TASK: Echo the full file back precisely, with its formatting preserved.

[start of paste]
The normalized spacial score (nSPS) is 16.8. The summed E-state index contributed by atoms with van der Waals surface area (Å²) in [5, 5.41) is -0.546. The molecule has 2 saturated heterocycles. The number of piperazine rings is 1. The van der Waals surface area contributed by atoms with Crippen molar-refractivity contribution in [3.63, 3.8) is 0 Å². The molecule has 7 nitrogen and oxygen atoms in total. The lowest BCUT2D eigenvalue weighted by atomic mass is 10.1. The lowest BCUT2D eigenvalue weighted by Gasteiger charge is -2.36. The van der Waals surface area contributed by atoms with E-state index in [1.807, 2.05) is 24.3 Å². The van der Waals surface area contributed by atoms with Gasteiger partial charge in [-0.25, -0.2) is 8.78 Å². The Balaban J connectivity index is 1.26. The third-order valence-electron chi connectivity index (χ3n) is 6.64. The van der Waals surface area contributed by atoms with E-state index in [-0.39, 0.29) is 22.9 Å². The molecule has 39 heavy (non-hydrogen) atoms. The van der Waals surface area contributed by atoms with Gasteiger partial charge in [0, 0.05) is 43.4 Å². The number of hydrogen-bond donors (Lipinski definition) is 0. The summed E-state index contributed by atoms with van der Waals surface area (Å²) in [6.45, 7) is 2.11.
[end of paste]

The normalized spacial score (nSPS) is 16.8. The summed E-state index contributed by atoms with van der Waals surface area (Å²) in [5, 5.41) is -0.546. The molecule has 2 saturated heterocycles. The number of piperazine rings is 1. The van der Waals surface area contributed by atoms with Crippen molar-refractivity contribution in [3.63, 3.8) is 0 Å². The molecule has 7 nitrogen and oxygen atoms in total. The lowest BCUT2D eigenvalue weighted by atomic mass is 10.1. The lowest BCUT2D eigenvalue weighted by Gasteiger charge is -2.36. The van der Waals surface area contributed by atoms with E-state index in [1.807, 2.05) is 24.3 Å². The van der Waals surface area contributed by atoms with Gasteiger partial charge in [-0.25, -0.2) is 8.78 Å². The Balaban J connectivity index is 1.26. The third-order valence-electron chi connectivity index (χ3n) is 6.64. The van der Waals surface area contributed by atoms with E-state index in [-0.39, 0.29) is 22.9 Å². The molecule has 39 heavy (non-hydrogen) atoms. The van der Waals surface area contributed by atoms with Gasteiger partial charge in [0, 0.05) is 43.4 Å². The number of hydrogen-bond donors (Lipinski definition) is 0. The summed E-state index contributed by atoms with van der Waals surface area (Å²) in [6.45, 7) is 2.11.